For the record, I'm not some right wing nut job. I do like country music, but I'm a rational and sane person. This is a joke. If you can't take a joke, don't read this blog. Also, a great deal of credit to my cousin Jay (of Wire watching and chachin' fame, amongst others) for this.
Going to war without France is like going deer hunting without an accordion. All you do is leave behind a lot of noisy baggage. With that being said, let's take a stroll down memory lane.
Lost. In a war whose ending foreshadows the next 2000 years of French history, France is conquered by of all things, an Italian. [Or, at this time in history, a Roman -editor's note.]
Hundred Years War
Mostly lost, saved at last by female schizophrenic who inadvertently creates The First Rule of French Warfare; "France's armies are victorious only when not led by a Frenchman." Sainted.
Lost. France becomes the first and only country to ever lose two wars when fighting Italians.
Wars of Religion
France goes 0-5-4 against the [self-described?] Huguenots.
Thirty Years War
France is technically not a participant, but manages to get invaded anyway. Claims a tie on the basis that eventually the other participants started ignoring her.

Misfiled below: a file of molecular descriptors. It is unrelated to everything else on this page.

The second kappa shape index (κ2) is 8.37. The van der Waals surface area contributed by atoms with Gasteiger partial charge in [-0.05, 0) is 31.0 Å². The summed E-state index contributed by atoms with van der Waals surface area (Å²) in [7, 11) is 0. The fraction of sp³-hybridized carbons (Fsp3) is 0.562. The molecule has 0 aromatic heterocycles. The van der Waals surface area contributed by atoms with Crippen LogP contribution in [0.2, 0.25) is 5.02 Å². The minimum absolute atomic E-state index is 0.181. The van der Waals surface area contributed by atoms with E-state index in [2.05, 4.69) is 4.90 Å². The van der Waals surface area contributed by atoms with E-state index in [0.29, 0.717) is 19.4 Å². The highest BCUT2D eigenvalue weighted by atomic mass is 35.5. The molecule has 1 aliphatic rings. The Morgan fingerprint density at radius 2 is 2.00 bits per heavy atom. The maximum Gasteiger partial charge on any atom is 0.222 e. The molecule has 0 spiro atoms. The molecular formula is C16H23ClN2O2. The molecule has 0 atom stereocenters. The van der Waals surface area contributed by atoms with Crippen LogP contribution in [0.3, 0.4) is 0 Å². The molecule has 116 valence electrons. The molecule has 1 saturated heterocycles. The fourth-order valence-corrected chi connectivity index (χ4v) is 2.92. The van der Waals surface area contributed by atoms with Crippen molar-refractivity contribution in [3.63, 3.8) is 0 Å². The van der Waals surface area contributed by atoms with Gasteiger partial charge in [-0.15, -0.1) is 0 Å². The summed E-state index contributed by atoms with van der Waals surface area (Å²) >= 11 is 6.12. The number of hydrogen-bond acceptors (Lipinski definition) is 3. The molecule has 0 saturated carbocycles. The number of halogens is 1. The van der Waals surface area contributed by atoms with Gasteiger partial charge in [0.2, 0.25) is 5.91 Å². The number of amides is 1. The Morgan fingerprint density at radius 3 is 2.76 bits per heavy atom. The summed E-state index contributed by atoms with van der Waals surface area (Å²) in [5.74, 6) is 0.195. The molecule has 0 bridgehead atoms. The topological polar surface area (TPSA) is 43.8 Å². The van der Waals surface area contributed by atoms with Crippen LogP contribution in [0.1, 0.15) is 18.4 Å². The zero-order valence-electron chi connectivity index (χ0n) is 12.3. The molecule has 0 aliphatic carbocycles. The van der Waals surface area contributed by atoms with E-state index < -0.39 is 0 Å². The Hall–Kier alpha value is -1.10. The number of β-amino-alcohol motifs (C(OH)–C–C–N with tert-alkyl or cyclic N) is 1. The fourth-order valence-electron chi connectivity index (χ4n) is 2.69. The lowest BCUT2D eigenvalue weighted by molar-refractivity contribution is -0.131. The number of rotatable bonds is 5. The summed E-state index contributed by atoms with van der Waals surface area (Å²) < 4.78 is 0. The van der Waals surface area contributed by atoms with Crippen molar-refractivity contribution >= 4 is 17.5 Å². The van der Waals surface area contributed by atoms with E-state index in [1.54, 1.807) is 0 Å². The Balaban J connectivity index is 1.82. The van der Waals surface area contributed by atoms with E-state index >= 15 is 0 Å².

War of Revolution
Tied. Frenchmen take to wearing red flowerpots as chapeaux.
The Dutch War
War of the Augsburg League/King William's War/French and Indian War
Lost, but claimed as a tie. Three ties in a row induces deluded Francophiles the world over to label the period as the height of French military power.
War of the Spanish Succession
Lost. The War also gave the French their first taste of a Marlborough, which they have loved ever since.
In a move that will become quite familiar to future Americans, France claims a win even though the English colonists saw far more action. This is later known as "de Gaulle Syndrome", and leads to the Second Rule of French Warfare; "France only wins when America does most of the fighting."
Won, primarily due the fact that the opponent was also ... French.
The Napoleonic Wars
Lost. Temporary victories (remember the First Rule!) due to leadership of a Corsican, who ended up being no match for a British footwear designer.
The Franco-Prussian War
Lost. Germany first plays the role of drunk frat boy to France's ugly girl home alone on a Saturday night.
World War I
Tied and on the way to losing, France is saved by the United States [Entering the war late -editor's note]. Thousands of French women find out what it's like to not only sleep with a winner, but one who doesn't call her "Fraulein." Sadly, widespread use of condoms by American forces forestalls any improvement in the French bloodline.
World War II
Lost. Conquered French liberated by the United States and Britain just as they finish learning the Horst Wessel Song.
War in Indochina
Lost. French forces plead sickness; take to bed with the Dien Bien Flu
Lost. Loss marks the first defeat of a western army by a Non-Turkish Muslim force since the Crusades, and produces the First Rule of Muslim Warfare; "We can always beat the French." This rule is identical to the First Rules of the Italians, Russians, Germans, English, Dutch, Spanish, Vietnamese and Esquimaux.